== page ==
Arbors for Clausing 8540 Horizontal Mill

I have an Clausing 8540 horizontal mill and am looking for arbors. Has
anyone ever tried to fit an aftermarket arbor to one of these machines?
Will a standard 30 taper arbor from Enco fit? Any help or leads greatly
appreciated.
Thanks, Steve
Reply to
Sierevello
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I'm in the same boat but have one fairly decent original arbor. Near as I can tell, the standard NMTB 30 arbors that are sold by the tool supply places will fit the spindle but are too long to mate properly with the arbor support at the other end. Clausing must have used a custom arbor, no longer supplies them, and doesn't even have the dimensions, though another owner supplied them to me before I got my original arbor. If you find a stash of original arbors, please let me know
I do have a couple of import arbors and it should be possible to retrofit them but I haven't attempted it yet. They are probably hardened steel, and I assume that the arbor end would need to be ground to fit length and diameter.
BTW, I have most of an 8550 (8540 sans power feed) left and am perpetually intending to part it out on Ebay later this year. Let me know if you need something.
Mike
Reply to
Mike Henry
I bought a Fray mill (cute little bugger!) that came with about 20 various NTMB 30 arbors, but with 2 different ends. One batch has a 1/2 NC thread and no nose, the other has a 3/8" NC with about 1/2" of nose. Just tossed in a box, some were fairly rusty, still trying to see what kind of accuracy I can retrieve from them. For the Fray, I can just use a suitable threaded rod for the draw arbor.
Mike Henry wrote:
Reply to
RoyJ
There are plenty of aftermarket arbors out there. Reliable Tool has bins of them.
The key..is the bearing stub on the outboard end. It must be the same or larger diameter as the bearing in your arbor support, or you must make a bushing. If its larger..you simply turn it down on a lathe.
I too have an 8540, was using it extensively yesterday. Ive 3 arbors..a factory 7/8ths, a factory 1" and a home made 1 1/4"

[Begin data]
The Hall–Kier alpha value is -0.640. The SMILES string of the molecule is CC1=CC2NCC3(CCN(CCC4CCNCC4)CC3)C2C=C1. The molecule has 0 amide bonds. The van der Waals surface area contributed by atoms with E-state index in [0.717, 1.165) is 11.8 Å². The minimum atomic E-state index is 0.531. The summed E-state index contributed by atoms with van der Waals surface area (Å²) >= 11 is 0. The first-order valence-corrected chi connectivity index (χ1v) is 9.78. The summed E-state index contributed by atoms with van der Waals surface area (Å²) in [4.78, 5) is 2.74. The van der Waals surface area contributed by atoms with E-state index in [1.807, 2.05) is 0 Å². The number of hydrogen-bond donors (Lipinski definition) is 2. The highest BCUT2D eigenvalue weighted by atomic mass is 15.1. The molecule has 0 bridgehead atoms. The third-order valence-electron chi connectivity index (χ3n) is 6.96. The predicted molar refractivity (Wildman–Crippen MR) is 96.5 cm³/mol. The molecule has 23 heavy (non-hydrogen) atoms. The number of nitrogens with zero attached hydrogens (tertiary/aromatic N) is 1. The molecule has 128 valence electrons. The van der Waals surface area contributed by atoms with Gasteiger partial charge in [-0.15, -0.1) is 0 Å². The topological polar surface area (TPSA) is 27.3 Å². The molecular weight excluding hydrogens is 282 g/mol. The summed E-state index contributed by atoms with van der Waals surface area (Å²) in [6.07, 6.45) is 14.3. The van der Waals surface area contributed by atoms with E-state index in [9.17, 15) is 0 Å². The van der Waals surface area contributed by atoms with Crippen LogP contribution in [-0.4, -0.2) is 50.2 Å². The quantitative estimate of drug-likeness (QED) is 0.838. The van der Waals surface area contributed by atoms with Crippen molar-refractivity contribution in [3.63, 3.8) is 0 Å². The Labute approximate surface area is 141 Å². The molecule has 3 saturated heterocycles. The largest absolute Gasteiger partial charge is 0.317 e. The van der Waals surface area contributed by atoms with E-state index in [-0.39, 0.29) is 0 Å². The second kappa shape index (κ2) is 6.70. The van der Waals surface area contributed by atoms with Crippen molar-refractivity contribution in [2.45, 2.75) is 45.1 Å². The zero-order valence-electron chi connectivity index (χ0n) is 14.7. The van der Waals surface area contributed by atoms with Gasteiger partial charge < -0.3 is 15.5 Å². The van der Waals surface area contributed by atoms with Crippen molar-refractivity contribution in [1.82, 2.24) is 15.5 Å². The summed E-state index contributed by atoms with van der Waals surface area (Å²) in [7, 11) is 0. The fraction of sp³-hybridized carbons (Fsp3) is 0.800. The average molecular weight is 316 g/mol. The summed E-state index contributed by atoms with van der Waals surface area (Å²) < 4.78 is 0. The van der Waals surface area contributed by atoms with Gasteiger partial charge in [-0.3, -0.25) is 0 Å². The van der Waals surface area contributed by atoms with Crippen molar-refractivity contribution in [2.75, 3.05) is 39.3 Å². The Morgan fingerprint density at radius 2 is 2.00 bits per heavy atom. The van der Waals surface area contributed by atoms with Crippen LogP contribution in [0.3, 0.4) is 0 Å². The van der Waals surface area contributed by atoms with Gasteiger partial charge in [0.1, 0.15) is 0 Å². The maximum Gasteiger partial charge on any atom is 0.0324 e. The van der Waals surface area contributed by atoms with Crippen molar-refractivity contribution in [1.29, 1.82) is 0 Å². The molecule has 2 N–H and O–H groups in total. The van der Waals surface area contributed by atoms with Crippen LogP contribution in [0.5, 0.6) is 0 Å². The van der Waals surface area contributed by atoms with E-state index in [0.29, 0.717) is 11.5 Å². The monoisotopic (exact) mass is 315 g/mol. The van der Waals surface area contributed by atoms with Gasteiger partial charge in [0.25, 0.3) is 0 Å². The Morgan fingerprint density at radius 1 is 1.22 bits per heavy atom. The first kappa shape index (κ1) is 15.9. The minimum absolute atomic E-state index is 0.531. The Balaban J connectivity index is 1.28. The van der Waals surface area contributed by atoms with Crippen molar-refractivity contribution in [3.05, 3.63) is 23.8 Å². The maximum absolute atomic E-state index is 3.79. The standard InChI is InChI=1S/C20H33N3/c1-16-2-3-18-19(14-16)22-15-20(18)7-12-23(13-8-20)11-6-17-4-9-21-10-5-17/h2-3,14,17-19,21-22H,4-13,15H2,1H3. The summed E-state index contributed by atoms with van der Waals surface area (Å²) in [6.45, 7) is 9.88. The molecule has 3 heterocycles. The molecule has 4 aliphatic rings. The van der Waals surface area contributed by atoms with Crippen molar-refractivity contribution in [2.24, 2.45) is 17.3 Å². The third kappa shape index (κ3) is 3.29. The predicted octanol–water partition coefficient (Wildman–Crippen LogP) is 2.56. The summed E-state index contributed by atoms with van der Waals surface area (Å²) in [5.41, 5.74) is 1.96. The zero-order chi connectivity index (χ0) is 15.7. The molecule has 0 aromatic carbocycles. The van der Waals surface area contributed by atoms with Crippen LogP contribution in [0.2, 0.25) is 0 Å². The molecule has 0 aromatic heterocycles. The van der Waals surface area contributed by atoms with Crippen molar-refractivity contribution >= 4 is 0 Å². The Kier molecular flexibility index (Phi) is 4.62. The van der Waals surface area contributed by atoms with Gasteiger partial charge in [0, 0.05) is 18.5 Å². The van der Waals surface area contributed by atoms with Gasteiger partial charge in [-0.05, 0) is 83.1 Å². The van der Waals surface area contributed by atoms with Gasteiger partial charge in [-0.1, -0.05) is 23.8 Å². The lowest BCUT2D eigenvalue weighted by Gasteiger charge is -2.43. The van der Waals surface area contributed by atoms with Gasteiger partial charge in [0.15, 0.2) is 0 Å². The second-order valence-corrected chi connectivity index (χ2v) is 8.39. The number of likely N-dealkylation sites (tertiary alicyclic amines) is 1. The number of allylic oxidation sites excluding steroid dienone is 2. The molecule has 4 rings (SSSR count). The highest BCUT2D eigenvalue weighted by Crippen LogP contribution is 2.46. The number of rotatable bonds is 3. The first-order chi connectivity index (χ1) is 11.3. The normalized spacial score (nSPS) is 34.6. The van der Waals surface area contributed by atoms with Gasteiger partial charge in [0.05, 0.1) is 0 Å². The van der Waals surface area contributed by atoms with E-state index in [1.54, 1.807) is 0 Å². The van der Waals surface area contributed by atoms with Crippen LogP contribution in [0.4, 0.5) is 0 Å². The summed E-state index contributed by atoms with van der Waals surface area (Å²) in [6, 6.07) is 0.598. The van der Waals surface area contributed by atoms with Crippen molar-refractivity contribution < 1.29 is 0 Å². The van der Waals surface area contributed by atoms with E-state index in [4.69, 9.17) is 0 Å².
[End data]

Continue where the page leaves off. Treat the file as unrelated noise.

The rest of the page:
They are quite easy to make. Get a standard 3 taper end mill holder,..say 1", which is about the best size for the Clausing..and a 1" piece of round bar stock (preferably ground) and fit them together. Machine a bearing stub on the outboard end, thread just beyond that for a nut to hold the spacers and cutters tightly..and if you want to get fancy..mill a keyway to fit the cutters and Voila! You have a new arbor for your miller.
Gunner
"Pax Americana is a philosophy. Hardly an empire. Making sure other people play nice and dont kill each other (and us) off in job lots is hardly empire building, particularly when you give them self determination under "play nice" rules.
Think of it as having your older brother knock the shit out of you for torturing the cat." Gunner
Reply to
Gunner Asch
Gunner,
I'd thought that the aftermarket arbors were hardened - am I mistaken?
Mike
Reply to
Mike Henry
Aren't most arbors hardened?
That's an interesting idea - do you use anything to hold the shaft to the EM holder? LocTite? Weld?
Mike
Reply to
Mike Henry
Shrug..I dont know. Ive modified several of them (originals) over the years, shortening and rethreading to repair badly damaged threads in both cases, and they didnt appear to present much resistance as would hardened material. I would assume that a bit of heat with a rosebud on the end you were going to modifiy, would anneal them well enough, and the machining would repair any warping if any occured. Stick them into a tube of water or wrap them with a damp rag below the area to be heated would seem to be indicated ...
YMMV of course.
Gunner
"Pax Americana is a philosophy. Hardly an empire. Making sure other people play nice and dont kill each other (and us) off in job lots is hardly empire building, particularly when you give them self determination under "play nice" rules.
Think of it as having your older brother knock the shit out of you for torturing the cat." Gunner
Reply to
Gunner Asch
On the 3-4 Ive manufactured, I simply ground a bit of a flat on the stub that went into the endmill holder, and then tightened up the setscrews pretty tight.
The hardest part is making the spacers, as they need to be completely parallel in both axis and the ends perpendicular to the bore. I made up a tool to grind the ends, by turning a stub the proper diameter, on the lathe, then parting it off, and then facing the fat end (think inverted mushroom) while holding the stub in a collet or indicated 4 jaw.
If I get a spacer that is damaged, I put the stub on th surface grinder, slide the spacer over the stub, knock off a grand, reverse it and knock off another grand. Now I know the ends are perpendicular to the bore, so there is no tendency to tweak the arbor when tightening it up.
While not perfect..its close enough for me, using the old machines I have to work with.
Gunner
"Pax Americana is a philosophy. Hardly an empire. Making sure other people play nice and dont kill each other (and us) off in job lots is hardly empire building, particularly when you give them self determination under "play nice" rules.
Think of it as having your older brother knock the shit out of you for torturing the cat." Gunner
Reply to
Gunner Asch
I think the ends perpendicular to the bore is sufficient, isn't it? That's enough to ensure that the ends are parallel. Doesn't facing, boring, and cutting-off give you that? How out-of-perpendicular would they be?
Bob (I am especially interested in this as making an arbor for my Atlas baby mill is on my to-do list.)
Reply to
Bob Engelhardt
Not much apparently - I just checked an original Clausing arbor and an aftermarket arbor and neither were hardened. At least not on the arbor support end.
Mike
Reply to
Mike Henry

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